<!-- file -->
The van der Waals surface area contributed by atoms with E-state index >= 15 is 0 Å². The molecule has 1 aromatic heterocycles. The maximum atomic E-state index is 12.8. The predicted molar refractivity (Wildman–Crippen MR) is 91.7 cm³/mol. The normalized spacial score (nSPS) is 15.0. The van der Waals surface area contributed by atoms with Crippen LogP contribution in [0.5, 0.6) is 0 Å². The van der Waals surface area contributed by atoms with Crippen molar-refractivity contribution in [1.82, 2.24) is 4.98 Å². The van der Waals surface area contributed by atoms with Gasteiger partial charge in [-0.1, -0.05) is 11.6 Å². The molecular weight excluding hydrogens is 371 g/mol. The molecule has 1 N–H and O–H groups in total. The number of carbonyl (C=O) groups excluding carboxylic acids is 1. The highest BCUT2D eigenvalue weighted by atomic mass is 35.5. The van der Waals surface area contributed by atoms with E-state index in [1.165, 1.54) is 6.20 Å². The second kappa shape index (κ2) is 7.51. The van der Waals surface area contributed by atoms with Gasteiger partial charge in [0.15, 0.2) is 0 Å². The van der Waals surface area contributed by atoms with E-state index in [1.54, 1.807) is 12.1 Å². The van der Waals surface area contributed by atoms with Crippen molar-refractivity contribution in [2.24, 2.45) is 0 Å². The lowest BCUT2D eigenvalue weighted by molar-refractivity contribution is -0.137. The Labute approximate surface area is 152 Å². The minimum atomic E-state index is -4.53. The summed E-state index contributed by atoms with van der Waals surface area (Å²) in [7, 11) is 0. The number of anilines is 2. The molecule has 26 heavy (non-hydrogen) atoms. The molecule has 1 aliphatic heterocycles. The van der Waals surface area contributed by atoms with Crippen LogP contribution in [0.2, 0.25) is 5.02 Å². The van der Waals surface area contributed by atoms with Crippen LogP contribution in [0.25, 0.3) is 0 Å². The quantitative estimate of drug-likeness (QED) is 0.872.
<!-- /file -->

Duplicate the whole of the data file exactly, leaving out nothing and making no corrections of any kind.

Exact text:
The van der Waals surface area contributed by atoms with E-state index >= 15 is 0 Å². The molecule has 1 aromatic heterocycles. The maximum atomic E-state index is 12.8. The predicted molar refractivity (Wildman–Crippen MR) is 91.7 cm³/mol. The normalized spacial score (nSPS) is 15.0. The van der Waals surface area contributed by atoms with Crippen LogP contribution in [0.5, 0.6) is 0 Å². The van der Waals surface area contributed by atoms with Crippen molar-refractivity contribution in [1.82, 2.24) is 4.98 Å². The van der Waals surface area contributed by atoms with Gasteiger partial charge in [-0.1, -0.05) is 11.6 Å². The molecular weight excluding hydrogens is 371 g/mol. The molecule has 1 N–H and O–H groups in total. The number of carbonyl (C=O) groups excluding carboxylic acids is 1. The highest BCUT2D eigenvalue weighted by atomic mass is 35.5. The van der Waals surface area contributed by atoms with E-state index in [1.165, 1.54) is 6.20 Å². The second kappa shape index (κ2) is 7.51. The van der Waals surface area contributed by atoms with Gasteiger partial charge in [0.15, 0.2) is 0 Å². The van der Waals surface area contributed by atoms with E-state index in [1.54, 1.807) is 12.1 Å². The van der Waals surface area contributed by atoms with Crippen molar-refractivity contribution in [2.24, 2.45) is 0 Å². The lowest BCUT2D eigenvalue weighted by molar-refractivity contribution is -0.137. The Labute approximate surface area is 152 Å². The minimum atomic E-state index is -4.53. The summed E-state index contributed by atoms with van der Waals surface area (Å²) in [7, 11) is 0. The number of anilines is 2. The molecule has 26 heavy (non-hydrogen) atoms. The molecule has 1 aliphatic heterocycles. The van der Waals surface area contributed by atoms with Crippen LogP contribution in [0.2, 0.25) is 5.02 Å². The van der Waals surface area contributed by atoms with Crippen LogP contribution in [0.25, 0.3) is 0 Å². The quantitative estimate of drug-likeness (QED) is 0.872.